The GDPR does not establish a substitutive liability of the representative in place of the controller or processor it represents in the Union. It should however be noted that the concept of the representative was introduced precisely with the aim of facilitating the liaison with and ensuring effective enforcement of the GDPR against controllers or processors that fall under Article 3(2) of the GDPR. To this end, it was the intention to enable supervisory authorities to initiate enforcement proceedings through the representative designated by the controllers or processors not established in the Union. This includes the possibility for supervisory authorities to address corrective measures or administrative fines and penalties imposed on the controller or processor not established in the Union to the representative… [emphasis added]

(It goes on to say that a representative will be directly liable only to the extent that it is infringing its direct obligations – namely to provide information to a supervisory authority under Article 58(1)(a) of GDPR, and to maintain a record of processing activities under Article 30.)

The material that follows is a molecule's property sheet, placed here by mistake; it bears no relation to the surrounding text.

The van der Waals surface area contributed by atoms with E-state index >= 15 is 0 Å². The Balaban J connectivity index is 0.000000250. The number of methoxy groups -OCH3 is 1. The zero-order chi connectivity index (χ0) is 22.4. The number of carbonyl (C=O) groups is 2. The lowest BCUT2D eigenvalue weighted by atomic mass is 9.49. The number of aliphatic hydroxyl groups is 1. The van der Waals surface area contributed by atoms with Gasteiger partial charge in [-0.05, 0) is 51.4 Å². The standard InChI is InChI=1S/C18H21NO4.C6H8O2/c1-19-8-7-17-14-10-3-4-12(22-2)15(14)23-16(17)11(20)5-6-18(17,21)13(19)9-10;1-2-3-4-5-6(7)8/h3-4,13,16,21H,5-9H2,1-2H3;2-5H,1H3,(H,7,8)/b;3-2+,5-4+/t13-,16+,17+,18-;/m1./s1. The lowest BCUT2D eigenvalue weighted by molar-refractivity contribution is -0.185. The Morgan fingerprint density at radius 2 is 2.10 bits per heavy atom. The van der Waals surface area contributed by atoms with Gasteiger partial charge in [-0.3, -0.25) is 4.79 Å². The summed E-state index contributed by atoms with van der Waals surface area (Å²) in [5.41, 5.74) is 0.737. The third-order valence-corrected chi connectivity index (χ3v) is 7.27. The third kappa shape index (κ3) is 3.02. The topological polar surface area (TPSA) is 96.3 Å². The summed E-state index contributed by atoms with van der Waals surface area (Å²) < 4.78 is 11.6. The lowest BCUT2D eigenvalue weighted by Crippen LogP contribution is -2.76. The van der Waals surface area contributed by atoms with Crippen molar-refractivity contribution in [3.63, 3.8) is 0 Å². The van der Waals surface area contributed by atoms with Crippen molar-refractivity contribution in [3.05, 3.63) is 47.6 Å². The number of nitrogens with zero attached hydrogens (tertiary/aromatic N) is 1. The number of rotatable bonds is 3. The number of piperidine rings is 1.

Whether the ICO’s assertion represents what it thinks a proper reading of the UK GDPR (including recital 80) should be, is an interesting question. The EDPB is, of course, no part of the UK GDPR regulatory and legal scheme, so ICO is free to disregard its views. What it shouldn’t be free to do though, really, is to attribute to the EDPB a position totally at odds with what the EDPB actually says.

The views in this post (and indeed most posts on this blog) are my personal ones, and do not represent the views of any organisation I am involved with.

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Filed under Data Protection, EDPB, EU representative, GDPR, Information Commissioner, UK GDPR

Start the DSAR countdown (but how?)

A while ago I wrote a piece on the Mishcon de Reya website pointing out that the Information Commissioner’s Office (ICO) had silently changed its guidance on how to calculate the “one month” timescale for responding to a subject access request under the General Data Protection Regulation (or “GDPR” – which is now domestic law in the form of the amended retained version of the GDPR, aka “UK GDPR”).